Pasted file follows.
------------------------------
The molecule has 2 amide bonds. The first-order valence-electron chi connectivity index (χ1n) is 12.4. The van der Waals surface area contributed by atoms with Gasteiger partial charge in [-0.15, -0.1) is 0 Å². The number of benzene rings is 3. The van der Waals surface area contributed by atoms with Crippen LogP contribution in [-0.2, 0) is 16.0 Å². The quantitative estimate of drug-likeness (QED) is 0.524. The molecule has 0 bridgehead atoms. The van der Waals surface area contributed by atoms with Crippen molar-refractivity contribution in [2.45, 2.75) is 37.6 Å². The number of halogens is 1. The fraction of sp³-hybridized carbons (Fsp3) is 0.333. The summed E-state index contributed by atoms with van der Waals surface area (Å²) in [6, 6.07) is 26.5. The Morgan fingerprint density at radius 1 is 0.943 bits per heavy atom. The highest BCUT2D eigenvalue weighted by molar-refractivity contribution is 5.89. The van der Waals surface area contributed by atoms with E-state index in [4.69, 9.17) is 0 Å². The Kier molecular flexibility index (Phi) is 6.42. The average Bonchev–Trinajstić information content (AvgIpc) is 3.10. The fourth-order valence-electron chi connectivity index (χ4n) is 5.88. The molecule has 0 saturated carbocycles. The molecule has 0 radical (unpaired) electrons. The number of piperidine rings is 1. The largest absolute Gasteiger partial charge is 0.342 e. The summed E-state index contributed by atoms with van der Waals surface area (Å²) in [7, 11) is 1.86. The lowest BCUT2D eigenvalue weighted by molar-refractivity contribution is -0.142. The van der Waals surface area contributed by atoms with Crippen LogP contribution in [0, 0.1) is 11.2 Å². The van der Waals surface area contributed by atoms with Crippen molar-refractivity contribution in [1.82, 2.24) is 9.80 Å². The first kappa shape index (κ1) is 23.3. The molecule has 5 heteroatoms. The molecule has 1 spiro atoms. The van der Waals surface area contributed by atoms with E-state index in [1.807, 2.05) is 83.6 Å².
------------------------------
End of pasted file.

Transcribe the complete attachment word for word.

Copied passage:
The molecule has 2 amide bonds. The first-order valence-electron chi connectivity index (χ1n) is 12.4. The van der Waals surface area contributed by atoms with Gasteiger partial charge in [-0.15, -0.1) is 0 Å². The number of benzene rings is 3. The van der Waals surface area contributed by atoms with Crippen LogP contribution in [-0.2, 0) is 16.0 Å². The quantitative estimate of drug-likeness (QED) is 0.524. The molecule has 0 bridgehead atoms. The van der Waals surface area contributed by atoms with Crippen molar-refractivity contribution in [2.45, 2.75) is 37.6 Å². The number of halogens is 1. The fraction of sp³-hybridized carbons (Fsp3) is 0.333. The summed E-state index contributed by atoms with van der Waals surface area (Å²) in [6, 6.07) is 26.5. The Morgan fingerprint density at radius 1 is 0.943 bits per heavy atom. The highest BCUT2D eigenvalue weighted by molar-refractivity contribution is 5.89. The van der Waals surface area contributed by atoms with E-state index in [4.69, 9.17) is 0 Å². The Kier molecular flexibility index (Phi) is 6.42. The average Bonchev–Trinajstić information content (AvgIpc) is 3.10. The fourth-order valence-electron chi connectivity index (χ4n) is 5.88. The molecule has 0 saturated carbocycles. The molecule has 0 radical (unpaired) electrons. The number of piperidine rings is 1. The largest absolute Gasteiger partial charge is 0.342 e. The summed E-state index contributed by atoms with van der Waals surface area (Å²) in [7, 11) is 1.86. The lowest BCUT2D eigenvalue weighted by molar-refractivity contribution is -0.142. The van der Waals surface area contributed by atoms with Crippen LogP contribution in [0, 0.1) is 11.2 Å². The van der Waals surface area contributed by atoms with Crippen molar-refractivity contribution in [1.82, 2.24) is 9.80 Å². The first kappa shape index (κ1) is 23.3. The molecule has 5 heteroatoms. The molecule has 1 spiro atoms. The van der Waals surface area contributed by atoms with E-state index in [1.807, 2.05) is 83.6 Å².